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Seven Books Every Woman Should Read


Virago Press, the publishing house that has championed inspiring, ballsy female writers for 40 years cherry-picks the feminist titles you should have on your bookshelf.

Virago means heroic war-like women. And that’s exactly who Virago Press wanted to give a voice to when they began publishing inspirational female fiction authors in 1973. Forty years since their first book was released – Fenwoman: A Portrait Of Women In An English Village by Mary Chamberlain – the acclaimed publisher has changed what and how we read. Stylist caught up with head publisher Lennie Goodings to discover which seven books every woman should own. Go on then, how many have you read?

I Know Why the Caged Bird Sings

By Maya Angelou

“This autobiography about Maya Angelou’s early years is a marvellous lesson for life. I read it when we first published it in 1984 and, as a white Canadian girl growing up across the border, I had no idea what it was like to be poor and black in America.”

Virago (Amazon), £12.99

The diary of a young girl

By Anne Frank

“When I first read Anne Frank’s diary I was quite startled because, even though it was the story of a girl who was far from my experience and who was facing unimaginable hardship, I could identify with so many of her feelings, from quarrelling with her mum to her first kiss.”

Penguin, £8.99


By George Eliot

“Mary Ann Evans had to write under a male pen name, George Eliot, to get her work taken seriously. Her novel is about Dorothea Brooke’s journey and how she learns to not lead her life through someone else’s. As a reader you recognise all her emotions. It’s a painful book but liberating, too.”

Penguin Classics, £7.99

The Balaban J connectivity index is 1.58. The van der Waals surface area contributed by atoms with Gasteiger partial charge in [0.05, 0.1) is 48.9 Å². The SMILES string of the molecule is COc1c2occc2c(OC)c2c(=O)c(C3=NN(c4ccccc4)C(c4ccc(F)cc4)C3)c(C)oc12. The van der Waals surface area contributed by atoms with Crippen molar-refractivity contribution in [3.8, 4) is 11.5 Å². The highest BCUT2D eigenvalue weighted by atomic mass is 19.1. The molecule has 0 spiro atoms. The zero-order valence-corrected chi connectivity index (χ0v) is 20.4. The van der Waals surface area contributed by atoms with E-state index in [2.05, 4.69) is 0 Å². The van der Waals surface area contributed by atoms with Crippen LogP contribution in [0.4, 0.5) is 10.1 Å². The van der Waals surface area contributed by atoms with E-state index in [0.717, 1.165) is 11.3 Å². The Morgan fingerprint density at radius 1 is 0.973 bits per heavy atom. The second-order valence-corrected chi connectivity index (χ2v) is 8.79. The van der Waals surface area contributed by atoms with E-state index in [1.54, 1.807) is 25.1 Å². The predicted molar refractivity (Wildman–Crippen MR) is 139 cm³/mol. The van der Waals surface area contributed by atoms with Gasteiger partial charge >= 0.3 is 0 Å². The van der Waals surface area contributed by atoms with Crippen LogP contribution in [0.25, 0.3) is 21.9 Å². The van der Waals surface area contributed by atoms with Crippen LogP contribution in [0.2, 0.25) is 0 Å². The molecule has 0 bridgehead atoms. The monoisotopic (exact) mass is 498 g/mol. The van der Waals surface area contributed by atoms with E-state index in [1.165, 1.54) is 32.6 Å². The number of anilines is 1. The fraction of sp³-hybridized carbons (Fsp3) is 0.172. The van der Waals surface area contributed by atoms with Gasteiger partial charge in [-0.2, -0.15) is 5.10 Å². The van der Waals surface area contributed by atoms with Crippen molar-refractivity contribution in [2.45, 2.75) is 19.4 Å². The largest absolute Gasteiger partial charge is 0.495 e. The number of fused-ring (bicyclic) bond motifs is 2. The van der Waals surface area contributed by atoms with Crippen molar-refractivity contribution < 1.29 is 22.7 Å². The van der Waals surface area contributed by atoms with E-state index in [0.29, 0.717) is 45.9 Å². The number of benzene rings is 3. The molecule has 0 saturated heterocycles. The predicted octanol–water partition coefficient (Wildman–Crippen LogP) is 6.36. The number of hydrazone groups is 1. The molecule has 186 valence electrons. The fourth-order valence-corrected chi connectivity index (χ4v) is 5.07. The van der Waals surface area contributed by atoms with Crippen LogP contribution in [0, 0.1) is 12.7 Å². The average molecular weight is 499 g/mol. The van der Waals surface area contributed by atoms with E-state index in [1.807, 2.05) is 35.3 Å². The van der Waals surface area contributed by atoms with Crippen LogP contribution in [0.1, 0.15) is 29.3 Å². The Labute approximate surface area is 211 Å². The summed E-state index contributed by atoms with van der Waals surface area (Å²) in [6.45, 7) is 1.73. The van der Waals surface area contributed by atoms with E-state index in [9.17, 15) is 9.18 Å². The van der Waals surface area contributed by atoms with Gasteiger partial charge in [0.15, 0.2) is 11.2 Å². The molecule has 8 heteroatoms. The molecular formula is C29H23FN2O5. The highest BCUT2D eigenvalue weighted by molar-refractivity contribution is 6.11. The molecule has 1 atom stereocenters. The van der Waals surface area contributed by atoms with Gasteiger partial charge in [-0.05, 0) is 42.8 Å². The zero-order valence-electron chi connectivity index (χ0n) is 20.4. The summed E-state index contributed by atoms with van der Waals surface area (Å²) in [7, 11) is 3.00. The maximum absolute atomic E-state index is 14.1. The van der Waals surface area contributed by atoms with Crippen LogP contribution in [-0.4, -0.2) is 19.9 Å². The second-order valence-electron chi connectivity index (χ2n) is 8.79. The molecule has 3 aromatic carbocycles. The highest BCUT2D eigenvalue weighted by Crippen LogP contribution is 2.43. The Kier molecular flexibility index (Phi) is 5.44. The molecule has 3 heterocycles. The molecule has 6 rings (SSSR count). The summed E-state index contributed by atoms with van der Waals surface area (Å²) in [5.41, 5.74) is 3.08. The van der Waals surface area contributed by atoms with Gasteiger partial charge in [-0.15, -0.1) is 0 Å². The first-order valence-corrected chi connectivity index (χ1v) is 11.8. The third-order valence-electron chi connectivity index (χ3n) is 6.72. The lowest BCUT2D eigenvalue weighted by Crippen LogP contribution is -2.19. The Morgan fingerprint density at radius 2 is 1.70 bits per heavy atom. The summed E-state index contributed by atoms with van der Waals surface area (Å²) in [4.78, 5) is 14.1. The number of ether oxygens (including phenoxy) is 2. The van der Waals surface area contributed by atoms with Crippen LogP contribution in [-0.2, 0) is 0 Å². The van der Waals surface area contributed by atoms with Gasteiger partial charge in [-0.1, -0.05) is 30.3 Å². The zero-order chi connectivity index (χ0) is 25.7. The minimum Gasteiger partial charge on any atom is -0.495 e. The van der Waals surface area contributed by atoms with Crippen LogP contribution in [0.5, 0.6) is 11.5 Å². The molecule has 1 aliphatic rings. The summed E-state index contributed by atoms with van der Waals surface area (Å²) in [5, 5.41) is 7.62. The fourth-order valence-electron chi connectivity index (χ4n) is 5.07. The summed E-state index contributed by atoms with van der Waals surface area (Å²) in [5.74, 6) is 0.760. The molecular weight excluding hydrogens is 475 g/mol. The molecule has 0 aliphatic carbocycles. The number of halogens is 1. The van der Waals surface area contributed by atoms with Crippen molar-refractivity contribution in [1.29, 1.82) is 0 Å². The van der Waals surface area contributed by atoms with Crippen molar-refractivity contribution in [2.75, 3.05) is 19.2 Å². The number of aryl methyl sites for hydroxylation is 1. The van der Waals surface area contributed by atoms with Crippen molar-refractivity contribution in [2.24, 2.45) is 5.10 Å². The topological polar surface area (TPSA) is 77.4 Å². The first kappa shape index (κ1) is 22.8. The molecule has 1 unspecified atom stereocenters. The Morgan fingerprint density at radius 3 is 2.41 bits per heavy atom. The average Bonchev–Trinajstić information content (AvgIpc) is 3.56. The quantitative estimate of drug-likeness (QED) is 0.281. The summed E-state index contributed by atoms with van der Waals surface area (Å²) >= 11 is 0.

Pride and Prejudice

By Jane Austen

“Virago is partly about turning round the idea that there are only a few great women writers, but I still think we should champion our original great women. Pride And Prejudice is important because it tells readers that, yes, they can get their man but still be their own person too.”

Penguin Classics, £5.99

The Magic Toyshop

By Angela Carter

“This book explores the ripening sexuality of its central character, Melanie, who goes to live with her aunt and uncle after her parents die. Carter’s vision is so unusual but also of this world and that’s what makes it relatable. It is a treat to read Carter and see what the imagination can do.”

Virago (Amazon), £7.99

Cat’s Eye

By Margaret Atwood

“This novel, about a painter reflecting on her childhood friend-cumtormentor, who was by turns cruel and kind, teaches us about growing up and learning to be a woman. When it was first published, people likened it to Lord Of The Flies – they didn’t know girls could bully, but it’s very truthful.”

Virago (Amazon), £8.99

The Second Sex

By Simone de Beauvoir

“Even though it was first published in English in 1953, The Second Sex is still relevant. I’m cheered by the number of young feminist writers right now, though.”

Vintage (Amazon), £14.99

Virago Is 40: A Celebration (an e-book collection of writing) is available from e-book retailers offering free downloads.



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